One of the best squat drills you can use is the Squat to Stand. It eliminates the eccentric portion of the squat, so you end up starting the squat from the bottom position; just like you did as a toddler. In the version you’ll see below, Mr. Gentilcore’s reaching over head, which helps drive thoracic extension and reinforce the bottom position, so focus on keeping your chest up while in the hole. Check it out:
That deep bottom position is what we’re after, but it’s not going to happen for everyone, and you can’t just figure it out over night. It takes attention to detail and practice before you can make it look clean. Regular practice can go along way, and that drill above is something that you can do every day. Another drill that I like to recommend comes from Jason Ferrugia, and it’s the bootstrapper squat. I’ve found it to work very well for teaching that ‘bottom’ position, and developing mobility through the hips:
If you note the placement of the kettlebell in that last clip, you’ll see that it’s in the Goblet position. If you were unaware, the Goblet position is the holy grail of squat loading. (Get it?!) It turns on the trunk and shoulder musculature, allows you to stabilize better, and therefore achieve a deeper, cleaner squat. If you’d like some additional reading on the Goblet squat, you can read an article from the man that made it popular, Dan John.
Now that we’re discussing the squat as a loaded exercise, we’re opening Pandora’s box when it comes to variables. To me, the largest variable between squats is how you’re setting them up. There’s a big difference between a low-bar powerlifting squat and a goblet squat or front squat, isn’t there? Typically, I’d recommend to that you start with a goblet squat until you run out of weight, then transition to a front squat, either with barbells or dumbbells on the shoulders. (Back squats are usually much later on my list, unless you need to back squat.) Regardless of how you’re loading the movement though, one thing will usually come up once you start to drop down:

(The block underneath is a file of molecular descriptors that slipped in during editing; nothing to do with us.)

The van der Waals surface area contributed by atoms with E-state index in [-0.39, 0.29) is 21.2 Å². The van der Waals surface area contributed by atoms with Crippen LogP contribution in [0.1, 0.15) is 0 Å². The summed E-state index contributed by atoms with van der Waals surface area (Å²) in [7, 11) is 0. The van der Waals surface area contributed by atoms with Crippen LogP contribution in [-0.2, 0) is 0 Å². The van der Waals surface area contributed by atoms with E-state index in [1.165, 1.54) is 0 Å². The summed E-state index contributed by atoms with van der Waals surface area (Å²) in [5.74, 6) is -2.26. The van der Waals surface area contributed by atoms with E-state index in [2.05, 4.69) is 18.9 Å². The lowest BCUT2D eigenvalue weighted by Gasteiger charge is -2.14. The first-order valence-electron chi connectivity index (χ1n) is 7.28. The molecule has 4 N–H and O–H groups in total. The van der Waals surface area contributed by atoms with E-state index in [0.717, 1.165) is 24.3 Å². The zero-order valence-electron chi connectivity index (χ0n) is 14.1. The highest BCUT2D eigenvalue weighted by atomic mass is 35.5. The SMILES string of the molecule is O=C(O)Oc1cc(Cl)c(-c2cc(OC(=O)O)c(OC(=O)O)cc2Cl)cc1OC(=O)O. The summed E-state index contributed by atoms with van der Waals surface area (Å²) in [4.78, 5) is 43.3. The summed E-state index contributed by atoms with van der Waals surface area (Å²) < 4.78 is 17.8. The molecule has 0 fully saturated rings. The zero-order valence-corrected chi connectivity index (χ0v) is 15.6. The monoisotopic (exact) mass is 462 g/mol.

It happens almost every time! Your first rep or two will be noticeably deeper than the last two. If this is a problem you tend to have, I’d recommend squatting to a box. Note: Squatting to a box is NOT box squatting.
In a powerlifting box squat, you transfer your weight into the box, which helps you develop starting strength out of the hole. It also can put extra pressure on your spine, so it’s not he most appropriate for all training situations. Squatting to a box to gauge consistent depth, is a different story though. If you’re using a box as a check-point for where your butt is in space, you’re simply reversing direction when your butt grazes the box. Grazes, rubs against, comes in contact with; not bounces off of, slams into, or collides with. It’s better to think of it as broken glass instead of a trampoline.
Look, squatting is a great exercise, but it’s not absolutely necessary for you to train well. Most trainers will recommend some variation on the squat to you, and I’m sure that we’d all agree that a level of movement competency is important. You should have the ability to squat comfortably, and preferably to a preferable depth. Just so you know that I’m practicing what I preach, I knelt at my desk stretching my hip flexors while I wrote this, and I’m currently in a deep squat with my heels on an Airex pad. If you couldn’t tell, I love this stuff.
Finally, if you’re ever posed with the argument that squats are the devil or that you shouldn’t be squatting, refer to This guest post that Bret Contreras did for Tony Gentilcore’s blog, where he drops laser-guided knowledge bombs about squatting. After that, go bust out some squats!